Community can mean many things to many people. In the past, community was local and often geographic, and religious/spiritual communities were important. However, these days, community has shifted, and we see people take part in global or digital communities. But I believe that Carey still provides that traditional sense of community for many families, children, staff and alumni. We are regularly surrounded by the same group of people with a shared interest and goal – the education and empowerment of Carey students – and with a range of shared values and beliefs. We come together both in times of need (like the pandemic) and times of celebration (like throughout this year for our centenary). We go out of our way to ensure every person experiences a strong sense of belonging, of ‘the village’ that helps ‘raise the child’ and shapes and supports individuals. It is consistent, safe and secure – there for the long haul, as evidenced by the saying, ‘Once a part of the Carey family, always a part of the Carey family’.
Specifically in the ELC, there are many instances small and big throughout the weeks, months and years that encourage the children to feel a part of and safe in this community. They get to know the maintenance team, Graham, Chris, Josh to name a few, and are taught by our celebrity specialist staff, Library Bec, Chaplain Bec, Music Tim and Art Mikl – this is our community. Every year, the Year 7s create a performance for the ELC children which we have the privilege of going to watch. They are all so engaged with the ELC children – we feel like royalty and it is always such a joy to be involved in, especially as we get to see many of the Year 7s who have come through the ELC.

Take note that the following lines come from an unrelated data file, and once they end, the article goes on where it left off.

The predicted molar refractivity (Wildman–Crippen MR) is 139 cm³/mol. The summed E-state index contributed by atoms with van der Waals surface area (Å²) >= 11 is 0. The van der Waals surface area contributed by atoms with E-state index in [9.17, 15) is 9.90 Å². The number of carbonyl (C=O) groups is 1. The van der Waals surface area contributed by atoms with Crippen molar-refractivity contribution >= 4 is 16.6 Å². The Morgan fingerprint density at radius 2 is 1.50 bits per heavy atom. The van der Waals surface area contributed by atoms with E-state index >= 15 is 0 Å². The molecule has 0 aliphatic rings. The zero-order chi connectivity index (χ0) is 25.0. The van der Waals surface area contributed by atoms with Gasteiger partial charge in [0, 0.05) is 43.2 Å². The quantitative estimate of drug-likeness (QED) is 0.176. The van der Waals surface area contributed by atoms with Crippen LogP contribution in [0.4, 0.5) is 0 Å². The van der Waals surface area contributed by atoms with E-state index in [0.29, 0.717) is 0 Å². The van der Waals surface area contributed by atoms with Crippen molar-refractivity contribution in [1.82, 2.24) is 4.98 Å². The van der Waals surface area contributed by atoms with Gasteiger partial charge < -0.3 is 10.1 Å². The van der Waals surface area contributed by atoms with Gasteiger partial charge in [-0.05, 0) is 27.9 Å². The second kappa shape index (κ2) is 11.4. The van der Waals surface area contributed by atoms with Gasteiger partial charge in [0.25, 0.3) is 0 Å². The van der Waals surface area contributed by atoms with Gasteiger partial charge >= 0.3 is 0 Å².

And there are smaller daily moments, like last week when a group of Year 9 students, as part of their C-change project to support another community, organised to connect with the ELC children. They focussed on Aboriginal and Torres Strait Islander children’s literacy and developed an experience for the ELC children to take part in dot painting. The Year 9 students organised the whole experience, including advertising to families and setting up the event twice. Connections within our Carey community from older members of our school are so valuable, as it teaches the children that they are a part of something bigger.
The National Early Years Learning Framework (vol 2, 2022) speaks specifically about children feeling a part of their community and building a sense of community – ‘Children are connected with and contribute to their world’. It is one of the five outcome areas and an area we really value and privilege.
Recently, the 2023 Year 12 students came back to visit the ELC and Junior School, the students reminiscing as their time in the community was coming to an end and reflecting on their journey. This is the cycle of our community – they will be back as alumni and many return as parents of children who continue the cycle and strengthen our sense of community.
What are your reflections on your community? Who are the people that make up your community? What do you value about community? I’d love to hear your story.
Director of ELC Kew